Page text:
Here's a film we briefly touched on at the old S&A site. Called Soka Afrika, the documentary takes a look at the popular sport of football (soccer) via the contrasting tales of two boys. It will screen at the Raindance Film Festival in the UK on October 9th.
The film..."follows the lives of two young men chasing their dreams of sporting stardom. Kermit from South Africa and Ndomo from Cameroon take two very different paths in pursuit of their ultimate goal - a lucrative European footballing contract."
A more detailed description:
Born in a township in Port Elizabeth, South Africa, Kermit Romeo Erasmus, 19, has risen from humble beginnings to a great height, signing a professional contract at 18 with Feyenoord in the Dutch league. His example is one of success brought about through the stable domestic system that exists in the World Cup host country. Just as important has been the support of a strong family, a hard working and dedicated agent, Kermit’s own mental strength and, as always, no small amount of luck.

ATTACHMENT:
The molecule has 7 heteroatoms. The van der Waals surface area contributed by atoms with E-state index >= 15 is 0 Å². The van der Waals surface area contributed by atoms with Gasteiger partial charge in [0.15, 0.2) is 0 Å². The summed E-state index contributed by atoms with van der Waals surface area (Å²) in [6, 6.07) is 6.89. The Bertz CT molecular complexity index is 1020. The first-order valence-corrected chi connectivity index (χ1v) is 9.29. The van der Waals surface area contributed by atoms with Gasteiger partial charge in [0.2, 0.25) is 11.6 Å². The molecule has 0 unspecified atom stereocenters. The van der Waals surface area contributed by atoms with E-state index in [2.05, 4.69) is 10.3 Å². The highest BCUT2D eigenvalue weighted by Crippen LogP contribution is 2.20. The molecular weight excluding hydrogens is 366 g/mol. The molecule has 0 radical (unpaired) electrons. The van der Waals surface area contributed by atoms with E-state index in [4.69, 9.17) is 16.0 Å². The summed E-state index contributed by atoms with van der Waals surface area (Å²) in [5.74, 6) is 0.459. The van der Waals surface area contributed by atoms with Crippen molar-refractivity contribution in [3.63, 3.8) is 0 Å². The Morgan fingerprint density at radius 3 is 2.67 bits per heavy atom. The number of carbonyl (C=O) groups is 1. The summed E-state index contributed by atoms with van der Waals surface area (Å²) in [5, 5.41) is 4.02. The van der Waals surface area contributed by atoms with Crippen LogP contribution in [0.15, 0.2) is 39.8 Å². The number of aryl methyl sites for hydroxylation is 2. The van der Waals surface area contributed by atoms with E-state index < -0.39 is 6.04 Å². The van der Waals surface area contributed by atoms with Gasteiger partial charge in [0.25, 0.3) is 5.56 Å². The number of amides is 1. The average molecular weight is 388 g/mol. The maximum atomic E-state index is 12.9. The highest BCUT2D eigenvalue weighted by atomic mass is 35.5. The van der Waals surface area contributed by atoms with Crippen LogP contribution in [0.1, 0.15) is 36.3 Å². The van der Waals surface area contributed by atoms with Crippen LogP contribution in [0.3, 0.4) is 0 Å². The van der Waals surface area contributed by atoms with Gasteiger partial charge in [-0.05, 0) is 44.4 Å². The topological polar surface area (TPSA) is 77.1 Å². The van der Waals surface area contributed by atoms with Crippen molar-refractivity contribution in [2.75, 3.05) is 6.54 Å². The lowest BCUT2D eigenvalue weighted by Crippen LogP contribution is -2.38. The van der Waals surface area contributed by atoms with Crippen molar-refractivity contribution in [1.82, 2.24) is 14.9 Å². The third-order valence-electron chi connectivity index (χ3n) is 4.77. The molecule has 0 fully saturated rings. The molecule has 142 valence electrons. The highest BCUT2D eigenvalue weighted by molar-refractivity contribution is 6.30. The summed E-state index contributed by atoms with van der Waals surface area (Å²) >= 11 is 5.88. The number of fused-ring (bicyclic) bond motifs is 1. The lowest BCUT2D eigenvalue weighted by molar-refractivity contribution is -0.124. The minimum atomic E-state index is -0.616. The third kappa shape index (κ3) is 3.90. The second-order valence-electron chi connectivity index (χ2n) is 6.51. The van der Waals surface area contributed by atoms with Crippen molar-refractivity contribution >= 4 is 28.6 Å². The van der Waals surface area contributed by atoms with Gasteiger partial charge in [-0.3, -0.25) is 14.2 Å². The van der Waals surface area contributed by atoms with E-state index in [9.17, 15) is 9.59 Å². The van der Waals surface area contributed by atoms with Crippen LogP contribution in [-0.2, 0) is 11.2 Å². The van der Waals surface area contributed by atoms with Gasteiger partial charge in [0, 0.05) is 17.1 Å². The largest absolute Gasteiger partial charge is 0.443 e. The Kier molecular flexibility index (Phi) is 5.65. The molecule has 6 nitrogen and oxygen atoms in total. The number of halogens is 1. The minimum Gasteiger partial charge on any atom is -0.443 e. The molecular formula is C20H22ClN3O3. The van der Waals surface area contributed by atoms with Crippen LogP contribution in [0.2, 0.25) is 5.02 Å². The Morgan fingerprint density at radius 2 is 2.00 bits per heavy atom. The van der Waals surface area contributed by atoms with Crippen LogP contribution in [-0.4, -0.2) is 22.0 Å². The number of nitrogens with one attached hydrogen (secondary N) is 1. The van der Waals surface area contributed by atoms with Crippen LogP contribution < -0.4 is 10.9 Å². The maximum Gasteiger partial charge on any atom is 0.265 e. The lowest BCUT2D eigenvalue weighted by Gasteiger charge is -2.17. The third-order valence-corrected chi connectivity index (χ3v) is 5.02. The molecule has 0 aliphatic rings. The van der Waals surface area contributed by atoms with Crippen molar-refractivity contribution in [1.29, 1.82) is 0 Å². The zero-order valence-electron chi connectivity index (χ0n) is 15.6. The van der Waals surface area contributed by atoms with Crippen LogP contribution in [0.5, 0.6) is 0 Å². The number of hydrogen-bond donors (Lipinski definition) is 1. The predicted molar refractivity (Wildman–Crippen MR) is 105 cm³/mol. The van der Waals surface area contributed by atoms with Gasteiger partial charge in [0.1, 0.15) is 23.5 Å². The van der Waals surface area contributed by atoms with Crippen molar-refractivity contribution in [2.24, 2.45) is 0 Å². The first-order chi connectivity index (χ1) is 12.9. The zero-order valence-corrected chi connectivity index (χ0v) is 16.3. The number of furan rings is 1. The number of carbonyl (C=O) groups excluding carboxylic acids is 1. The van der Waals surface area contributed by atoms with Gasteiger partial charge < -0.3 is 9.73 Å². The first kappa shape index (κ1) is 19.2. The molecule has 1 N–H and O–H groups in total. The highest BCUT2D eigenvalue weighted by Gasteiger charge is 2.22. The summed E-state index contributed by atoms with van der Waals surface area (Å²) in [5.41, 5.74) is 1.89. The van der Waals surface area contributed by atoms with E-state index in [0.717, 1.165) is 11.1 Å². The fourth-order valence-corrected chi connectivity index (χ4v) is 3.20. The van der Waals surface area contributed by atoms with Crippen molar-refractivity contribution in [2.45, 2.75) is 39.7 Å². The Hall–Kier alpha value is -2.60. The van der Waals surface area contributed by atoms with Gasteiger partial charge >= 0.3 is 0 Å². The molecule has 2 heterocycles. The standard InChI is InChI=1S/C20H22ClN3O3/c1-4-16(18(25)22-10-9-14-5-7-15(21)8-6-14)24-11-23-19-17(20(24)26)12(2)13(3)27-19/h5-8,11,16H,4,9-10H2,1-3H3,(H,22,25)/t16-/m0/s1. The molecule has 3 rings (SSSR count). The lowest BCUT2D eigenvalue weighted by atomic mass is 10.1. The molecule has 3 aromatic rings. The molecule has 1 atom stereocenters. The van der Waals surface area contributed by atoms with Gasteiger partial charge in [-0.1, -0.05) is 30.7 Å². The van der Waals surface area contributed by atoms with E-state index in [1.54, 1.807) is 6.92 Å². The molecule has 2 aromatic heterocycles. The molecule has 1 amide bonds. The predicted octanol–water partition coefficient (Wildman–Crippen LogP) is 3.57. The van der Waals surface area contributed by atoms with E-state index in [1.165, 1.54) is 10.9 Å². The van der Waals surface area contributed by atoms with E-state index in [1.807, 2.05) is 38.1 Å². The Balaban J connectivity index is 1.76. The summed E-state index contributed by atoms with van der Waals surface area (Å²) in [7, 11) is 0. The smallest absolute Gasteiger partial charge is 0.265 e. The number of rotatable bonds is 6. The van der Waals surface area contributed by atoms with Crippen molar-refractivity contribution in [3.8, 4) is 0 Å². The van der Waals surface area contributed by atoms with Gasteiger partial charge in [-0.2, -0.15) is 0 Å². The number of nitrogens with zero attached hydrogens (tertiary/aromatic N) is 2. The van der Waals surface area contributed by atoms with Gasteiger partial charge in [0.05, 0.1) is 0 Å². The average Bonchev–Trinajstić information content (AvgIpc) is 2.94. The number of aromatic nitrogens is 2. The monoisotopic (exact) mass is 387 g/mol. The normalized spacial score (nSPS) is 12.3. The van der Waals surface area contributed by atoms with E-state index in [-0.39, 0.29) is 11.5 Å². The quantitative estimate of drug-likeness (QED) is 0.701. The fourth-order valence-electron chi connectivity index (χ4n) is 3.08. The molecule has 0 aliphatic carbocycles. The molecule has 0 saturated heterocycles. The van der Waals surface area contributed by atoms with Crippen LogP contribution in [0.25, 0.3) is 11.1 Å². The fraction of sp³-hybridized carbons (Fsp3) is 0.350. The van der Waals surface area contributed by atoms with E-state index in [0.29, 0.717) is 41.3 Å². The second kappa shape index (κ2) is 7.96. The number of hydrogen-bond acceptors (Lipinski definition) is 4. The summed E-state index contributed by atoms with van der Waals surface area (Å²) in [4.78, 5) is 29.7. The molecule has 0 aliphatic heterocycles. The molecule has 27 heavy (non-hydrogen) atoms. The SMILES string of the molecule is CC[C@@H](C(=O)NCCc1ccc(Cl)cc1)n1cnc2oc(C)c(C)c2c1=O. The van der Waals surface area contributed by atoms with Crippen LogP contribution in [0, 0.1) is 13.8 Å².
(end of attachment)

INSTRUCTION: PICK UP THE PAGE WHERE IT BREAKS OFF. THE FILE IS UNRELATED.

For every Kermit, there are a thousand others who slip through the cracks. Their path is not paved with gold but riddled with exploitation. No-one knows this better than Jean Claude Mbvoumin, a former Cameroon international who forged a career in the 90’s in France. Having witnessed many examples of corruption, Jean Claude founded NGO, Culture Foot Solidaire. He and the CFS team strive to address the plight of young Africans trafficked to Europe intent on pursuing a career in professional football. One such person CFS encountered, now 18 years old, is Ndomo.
Born and raised in Yaoundé, Cameroon, Ndomo's life has been scarred by exploitation and mistreatment at the hands of those who would ride on the coat-tails of his talent. Trafficked to France as a teenager with promises to him and his family of riches beyond their imaginations, he was promptly abandoned in the streets of Paris. Despite this, Ndomo's story is one of inspiration as, fighting against all the odds, he manages to find a light at the end of a very long and dark tunnel.
The doc was directed by Suridh Hassan.
For more info on the film and festival, please go HERE.